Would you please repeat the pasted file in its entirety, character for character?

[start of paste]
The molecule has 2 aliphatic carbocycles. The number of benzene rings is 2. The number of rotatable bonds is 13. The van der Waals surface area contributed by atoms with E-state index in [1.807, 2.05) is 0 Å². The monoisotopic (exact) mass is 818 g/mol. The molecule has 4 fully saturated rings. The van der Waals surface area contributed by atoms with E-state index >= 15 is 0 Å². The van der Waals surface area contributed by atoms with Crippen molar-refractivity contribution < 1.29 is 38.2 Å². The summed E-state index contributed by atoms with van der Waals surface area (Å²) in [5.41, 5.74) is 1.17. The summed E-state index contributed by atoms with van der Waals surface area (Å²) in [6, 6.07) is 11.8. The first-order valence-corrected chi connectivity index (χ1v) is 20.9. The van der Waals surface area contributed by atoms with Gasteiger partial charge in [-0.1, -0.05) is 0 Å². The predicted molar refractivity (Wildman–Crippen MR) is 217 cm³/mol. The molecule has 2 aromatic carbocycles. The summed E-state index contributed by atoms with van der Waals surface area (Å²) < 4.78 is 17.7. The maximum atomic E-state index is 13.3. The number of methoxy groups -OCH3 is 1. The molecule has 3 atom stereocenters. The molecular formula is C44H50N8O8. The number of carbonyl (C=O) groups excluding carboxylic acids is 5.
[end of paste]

The molecule has 2 aliphatic carbocycles. The number of benzene rings is 2. The number of rotatable bonds is 13. The van der Waals surface area contributed by atoms with E-state index in [1.807, 2.05) is 0 Å². The monoisotopic (exact) mass is 818 g/mol. The molecule has 4 fully saturated rings. The van der Waals surface area contributed by atoms with E-state index >= 15 is 0 Å². The van der Waals surface area contributed by atoms with Crippen molar-refractivity contribution < 1.29 is 38.2 Å². The summed E-state index contributed by atoms with van der Waals surface area (Å²) in [5.41, 5.74) is 1.17. The summed E-state index contributed by atoms with van der Waals surface area (Å²) in [6, 6.07) is 11.8. The first-order valence-corrected chi connectivity index (χ1v) is 20.9. The van der Waals surface area contributed by atoms with Gasteiger partial charge in [-0.1, -0.05) is 0 Å². The predicted molar refractivity (Wildman–Crippen MR) is 217 cm³/mol. The molecule has 2 aromatic carbocycles. The summed E-state index contributed by atoms with van der Waals surface area (Å²) < 4.78 is 17.7. The maximum atomic E-state index is 13.3. The number of methoxy groups -OCH3 is 1. The molecule has 3 atom stereocenters. The molecular formula is C44H50N8O8. The number of carbonyl (C=O) groups excluding carboxylic acids is 5.